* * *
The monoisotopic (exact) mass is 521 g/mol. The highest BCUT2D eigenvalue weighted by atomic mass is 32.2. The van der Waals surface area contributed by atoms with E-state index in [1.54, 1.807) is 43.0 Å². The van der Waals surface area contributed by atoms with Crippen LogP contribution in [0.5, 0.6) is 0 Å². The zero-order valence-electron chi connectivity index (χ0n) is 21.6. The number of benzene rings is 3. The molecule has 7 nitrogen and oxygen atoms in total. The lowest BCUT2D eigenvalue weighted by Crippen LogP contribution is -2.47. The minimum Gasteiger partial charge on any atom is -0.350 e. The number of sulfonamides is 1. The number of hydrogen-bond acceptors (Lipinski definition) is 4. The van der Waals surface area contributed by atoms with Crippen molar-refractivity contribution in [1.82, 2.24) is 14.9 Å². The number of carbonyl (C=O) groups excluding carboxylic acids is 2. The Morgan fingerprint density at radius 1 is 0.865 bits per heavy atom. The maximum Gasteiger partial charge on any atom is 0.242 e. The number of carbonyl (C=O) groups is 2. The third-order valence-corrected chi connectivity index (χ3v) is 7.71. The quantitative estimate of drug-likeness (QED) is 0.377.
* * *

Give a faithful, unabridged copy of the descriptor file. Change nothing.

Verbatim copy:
The monoisotopic (exact) mass is 521 g/mol. The highest BCUT2D eigenvalue weighted by atomic mass is 32.2. The van der Waals surface area contributed by atoms with E-state index in [1.54, 1.807) is 43.0 Å². The van der Waals surface area contributed by atoms with Crippen LogP contribution in [0.5, 0.6) is 0 Å². The zero-order valence-electron chi connectivity index (χ0n) is 21.6. The number of benzene rings is 3. The molecule has 7 nitrogen and oxygen atoms in total. The lowest BCUT2D eigenvalue weighted by Crippen LogP contribution is -2.47. The minimum Gasteiger partial charge on any atom is -0.350 e. The number of sulfonamides is 1. The number of hydrogen-bond acceptors (Lipinski definition) is 4. The van der Waals surface area contributed by atoms with Crippen molar-refractivity contribution in [1.82, 2.24) is 14.9 Å². The number of carbonyl (C=O) groups excluding carboxylic acids is 2. The Morgan fingerprint density at radius 1 is 0.865 bits per heavy atom. The maximum Gasteiger partial charge on any atom is 0.242 e. The number of carbonyl (C=O) groups is 2. The third-order valence-corrected chi connectivity index (χ3v) is 7.71. The quantitative estimate of drug-likeness (QED) is 0.377.